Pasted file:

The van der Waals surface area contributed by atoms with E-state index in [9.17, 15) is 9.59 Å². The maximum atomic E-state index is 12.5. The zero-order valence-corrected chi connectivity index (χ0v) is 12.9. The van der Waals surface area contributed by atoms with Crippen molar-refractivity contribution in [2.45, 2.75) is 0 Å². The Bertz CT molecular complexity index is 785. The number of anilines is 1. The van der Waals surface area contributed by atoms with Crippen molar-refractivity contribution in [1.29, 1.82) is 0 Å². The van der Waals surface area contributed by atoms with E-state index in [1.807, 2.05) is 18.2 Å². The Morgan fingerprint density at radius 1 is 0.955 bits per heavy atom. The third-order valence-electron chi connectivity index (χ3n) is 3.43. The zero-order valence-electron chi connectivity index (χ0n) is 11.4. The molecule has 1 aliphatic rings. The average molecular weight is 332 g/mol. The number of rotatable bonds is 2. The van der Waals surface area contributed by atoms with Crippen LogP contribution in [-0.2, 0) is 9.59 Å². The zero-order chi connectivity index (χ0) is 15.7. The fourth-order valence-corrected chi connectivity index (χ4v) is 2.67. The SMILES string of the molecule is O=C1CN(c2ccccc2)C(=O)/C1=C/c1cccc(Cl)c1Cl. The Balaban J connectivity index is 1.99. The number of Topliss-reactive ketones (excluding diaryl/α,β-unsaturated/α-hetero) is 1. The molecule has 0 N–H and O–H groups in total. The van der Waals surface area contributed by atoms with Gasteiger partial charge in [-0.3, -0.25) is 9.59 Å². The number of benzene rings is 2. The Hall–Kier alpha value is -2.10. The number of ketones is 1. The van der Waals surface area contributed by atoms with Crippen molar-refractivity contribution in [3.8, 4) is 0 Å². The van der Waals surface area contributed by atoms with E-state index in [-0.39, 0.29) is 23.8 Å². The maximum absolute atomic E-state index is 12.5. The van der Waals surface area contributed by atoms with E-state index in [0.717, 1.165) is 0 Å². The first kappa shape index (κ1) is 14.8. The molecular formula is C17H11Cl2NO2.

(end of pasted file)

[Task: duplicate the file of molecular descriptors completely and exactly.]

The van der Waals surface area contributed by atoms with E-state index in [9.17, 15) is 9.59 Å². The maximum atomic E-state index is 12.5. The zero-order valence-corrected chi connectivity index (χ0v) is 12.9. The van der Waals surface area contributed by atoms with Crippen molar-refractivity contribution in [2.45, 2.75) is 0 Å². The Bertz CT molecular complexity index is 785. The number of anilines is 1. The van der Waals surface area contributed by atoms with Crippen molar-refractivity contribution in [1.29, 1.82) is 0 Å². The van der Waals surface area contributed by atoms with E-state index in [1.807, 2.05) is 18.2 Å². The Morgan fingerprint density at radius 1 is 0.955 bits per heavy atom. The third-order valence-electron chi connectivity index (χ3n) is 3.43. The zero-order valence-electron chi connectivity index (χ0n) is 11.4. The molecule has 1 aliphatic rings. The average molecular weight is 332 g/mol. The number of rotatable bonds is 2. The van der Waals surface area contributed by atoms with Crippen LogP contribution in [-0.2, 0) is 9.59 Å². The zero-order chi connectivity index (χ0) is 15.7. The fourth-order valence-corrected chi connectivity index (χ4v) is 2.67. The SMILES string of the molecule is O=C1CN(c2ccccc2)C(=O)/C1=C/c1cccc(Cl)c1Cl. The Balaban J connectivity index is 1.99. The number of Topliss-reactive ketones (excluding diaryl/α,β-unsaturated/α-hetero) is 1. The molecule has 0 N–H and O–H groups in total. The van der Waals surface area contributed by atoms with Gasteiger partial charge in [-0.3, -0.25) is 9.59 Å². The number of benzene rings is 2. The Hall–Kier alpha value is -2.10. The number of ketones is 1. The van der Waals surface area contributed by atoms with Crippen molar-refractivity contribution in [3.8, 4) is 0 Å². The van der Waals surface area contributed by atoms with E-state index in [-0.39, 0.29) is 23.8 Å². The maximum absolute atomic E-state index is 12.5. The van der Waals surface area contributed by atoms with E-state index in [0.717, 1.165) is 0 Å². The first kappa shape index (κ1) is 14.8. The molecular formula is C17H11Cl2NO2.